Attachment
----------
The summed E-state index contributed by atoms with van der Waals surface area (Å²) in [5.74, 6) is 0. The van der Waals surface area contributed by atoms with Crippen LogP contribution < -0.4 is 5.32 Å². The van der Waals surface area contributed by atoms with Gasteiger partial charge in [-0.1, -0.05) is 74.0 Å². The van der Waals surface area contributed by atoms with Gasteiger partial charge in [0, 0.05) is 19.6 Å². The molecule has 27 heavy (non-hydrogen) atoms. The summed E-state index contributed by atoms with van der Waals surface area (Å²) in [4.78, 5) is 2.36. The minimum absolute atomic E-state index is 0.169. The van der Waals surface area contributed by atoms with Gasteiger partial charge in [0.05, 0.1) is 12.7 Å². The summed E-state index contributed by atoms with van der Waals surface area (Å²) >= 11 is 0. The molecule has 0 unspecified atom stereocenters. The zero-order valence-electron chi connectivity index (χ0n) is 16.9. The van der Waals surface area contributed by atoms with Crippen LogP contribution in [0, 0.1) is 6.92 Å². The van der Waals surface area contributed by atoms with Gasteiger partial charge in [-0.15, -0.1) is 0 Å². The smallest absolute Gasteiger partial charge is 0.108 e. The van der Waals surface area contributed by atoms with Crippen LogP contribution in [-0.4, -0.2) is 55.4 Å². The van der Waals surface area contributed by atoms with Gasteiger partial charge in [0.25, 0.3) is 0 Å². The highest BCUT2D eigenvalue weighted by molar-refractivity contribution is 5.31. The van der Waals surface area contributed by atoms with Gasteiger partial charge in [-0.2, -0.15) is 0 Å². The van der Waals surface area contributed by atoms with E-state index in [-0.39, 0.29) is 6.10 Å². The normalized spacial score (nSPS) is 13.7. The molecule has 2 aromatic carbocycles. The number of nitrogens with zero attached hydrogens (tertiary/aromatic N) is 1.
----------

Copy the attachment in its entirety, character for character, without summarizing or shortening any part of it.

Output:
The summed E-state index contributed by atoms with van der Waals surface area (Å²) in [5.74, 6) is 0. The van der Waals surface area contributed by atoms with Crippen LogP contribution < -0.4 is 5.32 Å². The van der Waals surface area contributed by atoms with Gasteiger partial charge in [-0.1, -0.05) is 74.0 Å². The van der Waals surface area contributed by atoms with Gasteiger partial charge in [0, 0.05) is 19.6 Å². The molecule has 27 heavy (non-hydrogen) atoms. The summed E-state index contributed by atoms with van der Waals surface area (Å²) in [4.78, 5) is 2.36. The minimum absolute atomic E-state index is 0.169. The van der Waals surface area contributed by atoms with Gasteiger partial charge in [0.05, 0.1) is 12.7 Å². The summed E-state index contributed by atoms with van der Waals surface area (Å²) >= 11 is 0. The molecule has 0 unspecified atom stereocenters. The zero-order valence-electron chi connectivity index (χ0n) is 16.9. The van der Waals surface area contributed by atoms with Crippen LogP contribution in [0, 0.1) is 6.92 Å². The van der Waals surface area contributed by atoms with Gasteiger partial charge in [-0.15, -0.1) is 0 Å². The smallest absolute Gasteiger partial charge is 0.108 e. The van der Waals surface area contributed by atoms with Crippen LogP contribution in [-0.4, -0.2) is 55.4 Å². The van der Waals surface area contributed by atoms with Gasteiger partial charge in [0.25, 0.3) is 0 Å². The highest BCUT2D eigenvalue weighted by molar-refractivity contribution is 5.31. The van der Waals surface area contributed by atoms with Gasteiger partial charge in [-0.2, -0.15) is 0 Å². The van der Waals surface area contributed by atoms with E-state index in [-0.39, 0.29) is 6.10 Å². The normalized spacial score (nSPS) is 13.7. The molecule has 2 aromatic carbocycles. The number of nitrogens with zero attached hydrogens (tertiary/aromatic N) is 1.